Brooklyn Philharmonic at the Brooklyn Museum
Theodore Wiprud created Music Off The Walls for the Brooklyn Philharmonic, when the Brooklyn Museum invited the orchestra to program chamber concerts in relation to current exhibitions. For five seasons, first on staff and then as a consultant, Wiprud crafted and hosted imaginative musical responses to visual artworks. He plotted projections from exhibitions to accompany live performance in the Cantor Auditorium of the Museum, Sunday afternoons at 3.
In conjunction with the exhibition “Walton Ford: Works on Paper,” watercolors of birds with sometimes violent imagery and social commentary
Birds are singing sweetly, but what is going on in the background? Music works on many levels, which may or may not work together as expected, and a skillful composition can even satirize its own subject. Explore how composers get their underlying point across. Featuring Vivaldi’s “Spring” from The Four Seasons, answered by music of Ives, Musorgsky, and Randy Woolf.
Feminism in Music?
In conjunction with the exhibition “Global Feminism” and the grand opening of the Elizabeth A.Sackler Center for Feminist Arts
In the world of concert music, women have quietly assumed leading positions. Do they bring a new perspective to their musical traditions? Join us to sample works from the 1980s (when feminist musicology emerged) to the present, and discover the women who are shaping the future of music. Featuring music of Ellen Taaffe Zwilich, Janika Vandervelde, Chen Yi, Augusta Read Thomas, and Tania Leon.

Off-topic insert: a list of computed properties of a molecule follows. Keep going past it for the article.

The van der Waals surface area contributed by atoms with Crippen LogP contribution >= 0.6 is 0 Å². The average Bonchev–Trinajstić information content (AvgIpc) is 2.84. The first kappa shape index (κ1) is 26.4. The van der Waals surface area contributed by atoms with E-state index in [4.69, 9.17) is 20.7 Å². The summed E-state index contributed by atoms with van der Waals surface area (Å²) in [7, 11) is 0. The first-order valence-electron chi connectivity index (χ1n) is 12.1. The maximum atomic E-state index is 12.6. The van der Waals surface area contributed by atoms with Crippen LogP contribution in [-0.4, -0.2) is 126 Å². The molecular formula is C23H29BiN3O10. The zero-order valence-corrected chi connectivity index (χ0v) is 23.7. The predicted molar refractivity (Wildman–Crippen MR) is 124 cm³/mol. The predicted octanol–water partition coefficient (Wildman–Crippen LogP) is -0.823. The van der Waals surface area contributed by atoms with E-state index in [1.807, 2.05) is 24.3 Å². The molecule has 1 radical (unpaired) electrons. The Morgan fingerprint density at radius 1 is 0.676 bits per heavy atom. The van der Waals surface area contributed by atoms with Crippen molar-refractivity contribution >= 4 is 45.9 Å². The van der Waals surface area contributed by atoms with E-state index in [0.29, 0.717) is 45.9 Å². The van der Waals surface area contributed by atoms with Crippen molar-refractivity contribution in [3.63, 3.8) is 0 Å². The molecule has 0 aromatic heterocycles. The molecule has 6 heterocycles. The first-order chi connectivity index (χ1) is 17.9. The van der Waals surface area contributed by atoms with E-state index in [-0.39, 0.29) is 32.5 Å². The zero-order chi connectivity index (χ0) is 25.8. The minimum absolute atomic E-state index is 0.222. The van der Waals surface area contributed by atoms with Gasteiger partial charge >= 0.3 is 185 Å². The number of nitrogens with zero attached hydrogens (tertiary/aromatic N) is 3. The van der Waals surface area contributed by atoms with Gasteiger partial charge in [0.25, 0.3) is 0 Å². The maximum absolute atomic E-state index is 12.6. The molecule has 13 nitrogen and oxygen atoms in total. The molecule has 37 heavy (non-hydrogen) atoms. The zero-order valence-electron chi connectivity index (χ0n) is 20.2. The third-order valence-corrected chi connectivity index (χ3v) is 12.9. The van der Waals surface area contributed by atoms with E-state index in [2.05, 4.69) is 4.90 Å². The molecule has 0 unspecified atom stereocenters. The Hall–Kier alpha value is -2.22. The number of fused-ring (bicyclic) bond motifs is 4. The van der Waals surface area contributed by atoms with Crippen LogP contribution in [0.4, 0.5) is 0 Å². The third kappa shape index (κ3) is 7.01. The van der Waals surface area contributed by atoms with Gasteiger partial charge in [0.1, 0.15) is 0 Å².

In conjunction with the permanent exhibition “American Identities”
For over a century, American music like American art has shown twin impulses: proudly unschooled individualism versus European-trained internationalism. Sample the range of Americanism with composers past and present, and see whether they are as different as they claim. Music of Virgil Thomson, Carl Ruggles, Jerome Kitzke, and the premiere of a commissioned work by Brooklyn Philharmonic Composer Fellow Cristian Amigo.
In conjunction with “Kindred Spirits: Asher B. Durand & American Landscape Painting”
American concert music was born from Central European romanticism, rich in the sense of a place and its people. Antonin Dvorak inspired the first generation when he directed the American Conservatory in New York City in the 1890s. Trace the musical lineage of romantic landscape into the present generation. Music of Dvorak, MacDowell, Theodore Wiprud, and the premiere of a commissioned work by Brooklyn Philharmonic Composer Fellow Valerie Coleman.
In conjunction with the special exhibition “Tree of Paradise: Jewish Art from the Roman Empire”
A concert tracing the path of ancient cantorial singing into music old and new, featuring works by Israeli Paul Ben-Haim, Jewish-Peruvian Gabriela Lena Frank, Maurice Ravel, and Americans George Perle and Yehudi Wyner.
In conjunction with the special exhibition “Manufactured Landscapes: The Photographs of Edward Burtynsky,” photographs by the Toronto artist depicting the intersection of land and technology
A concert of music that creates landscapes from the industrial sounds of the percussion battery and the brilliant sounds of the flute, featuring works by Claude Debussy, Edgard Varese, John Cage, John Luther Adams, and Theodore Wiprud.
Carnival of the Animals
In conjunction with the special exhibition “William Wegman Retrospective,” with his popular Weimaraner photographs